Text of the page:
Pubdate: Thu, 06 Feb 2014
Source: San Francisco Chronicle (CA)
Copyright: 2014 Hearst Communications Inc.
Author: Debra J. Saunders


The apparent heroin overdose death of actor Philip Seymour Hoffman
already has become a hockey puck in the war over the war on drugs.
During a House subcommittee hearing on federal marijuana policy on
Tuesday, critics of the war on drugs hammered a White House drug
official for putting too much emphasis on marijuana when Washington
instead should focus on dangerous drugs that actually kill users.

"What is more dangerous, and what is more addictive?" Rep. Earl
Blumenauer, D-Ore., asked the White House deputy director of drug
control policy, Michael Botticelli, methamphetamine and cocaine or

"I think that conversation minimizes the harm," Botticelli sort of

"How many people die from marijuana overdoses every year?" Rep. Gerry
Connolly, D-Va., inquired.

Botticelli said he didn't know, that fatal marijuana overdoses are
"very rare," but he said that people have to look at "the totality of
harm that's associated with a substance." Even if "marijuana doesn't
have the lethality and the overdose potential that heroin or alcohol
does," there are "significant health consequences that are associated
with the drug."

Blumenauer put together a paper that examined deaths due to alcohol
abuse - 80,000 a year - and tobacco use - 400,000 annually. He
observed that Washington has been able to wage successful campaigns to
decrease smoking "without locking people up."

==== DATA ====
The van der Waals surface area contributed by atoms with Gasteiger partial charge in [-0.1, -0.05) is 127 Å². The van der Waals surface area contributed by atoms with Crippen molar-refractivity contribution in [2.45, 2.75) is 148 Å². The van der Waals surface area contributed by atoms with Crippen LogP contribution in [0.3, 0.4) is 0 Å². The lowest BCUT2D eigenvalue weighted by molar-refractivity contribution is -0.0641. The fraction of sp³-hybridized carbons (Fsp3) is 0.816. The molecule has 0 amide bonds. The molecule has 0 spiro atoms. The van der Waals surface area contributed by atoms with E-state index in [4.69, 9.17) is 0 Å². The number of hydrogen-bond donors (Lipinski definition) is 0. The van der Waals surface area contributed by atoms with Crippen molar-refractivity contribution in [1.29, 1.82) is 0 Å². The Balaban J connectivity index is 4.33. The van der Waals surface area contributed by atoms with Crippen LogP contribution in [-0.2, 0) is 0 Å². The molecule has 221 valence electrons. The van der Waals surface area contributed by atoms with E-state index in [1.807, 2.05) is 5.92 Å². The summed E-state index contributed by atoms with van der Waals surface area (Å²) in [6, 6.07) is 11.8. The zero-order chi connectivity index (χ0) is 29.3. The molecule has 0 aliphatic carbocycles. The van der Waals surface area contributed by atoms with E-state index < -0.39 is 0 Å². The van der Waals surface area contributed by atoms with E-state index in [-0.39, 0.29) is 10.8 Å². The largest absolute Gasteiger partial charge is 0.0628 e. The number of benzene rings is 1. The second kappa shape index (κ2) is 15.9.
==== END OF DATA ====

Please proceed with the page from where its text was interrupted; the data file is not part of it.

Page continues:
Antismoking campaigns have worked because they are fact-based - unlike
the Controlled Substances Act, which places marijuana in the same
Schedule 1 category as heroin, a drug that can kill. So why not change
the law? Botticelli argued that he has met with families devastated by
addiction and parents whose children died from drug overdoses. They
cannot understand why states have legalized medical and recreational
marijuana. They believe, said Botticelli, that "legalizing marijuana
sends the absolute worst message to our youth."

Their children didn't overdose on marijuana, countered Rep. Steve
Cohen, D-Tenn. "It is ludicrous, absurd, crazy to have marijuana in
the same level as heroin," quoth Cohen. "Ask the late Philip Seymour
Hoffman, if you could. Nobody dies from marijuana. People die from
heroin. And every second we spend in this country trying to enforce
marijuana laws is a second that we're not enforcing heroin laws."

I should note that committee Republicans hit President Obama for not
being tough enough on marijuana. Chairman John Mica, R-Fla., groused
about Obama's "schizophrenic" approach.

On the one hand, the president recently told the New Yorker he
considers marijuana to be no more dangerous than alcohol and wants
Washington and Colorado ballot measures that legalized recreational
marijuana to proceed. On the other hand, the administration has
continued to prosecute medical marijuana dispensers in the 21 states
that legalized medical marijuana.

The answer to the "schizophrenic" charge would be for Obama to direct
Attorney General Eric Holder to remove marijuana from the list of
Schedule 1 drugs. Congress also could change the law, but Blumenauer
spokesman Patrick Malone noted that with the GOP in control of the
House, that's unlikely: "So that leaves us with the administrative
route. The president has said that he's going to use his executive
powers to do what he can to effect change. Well, here is an
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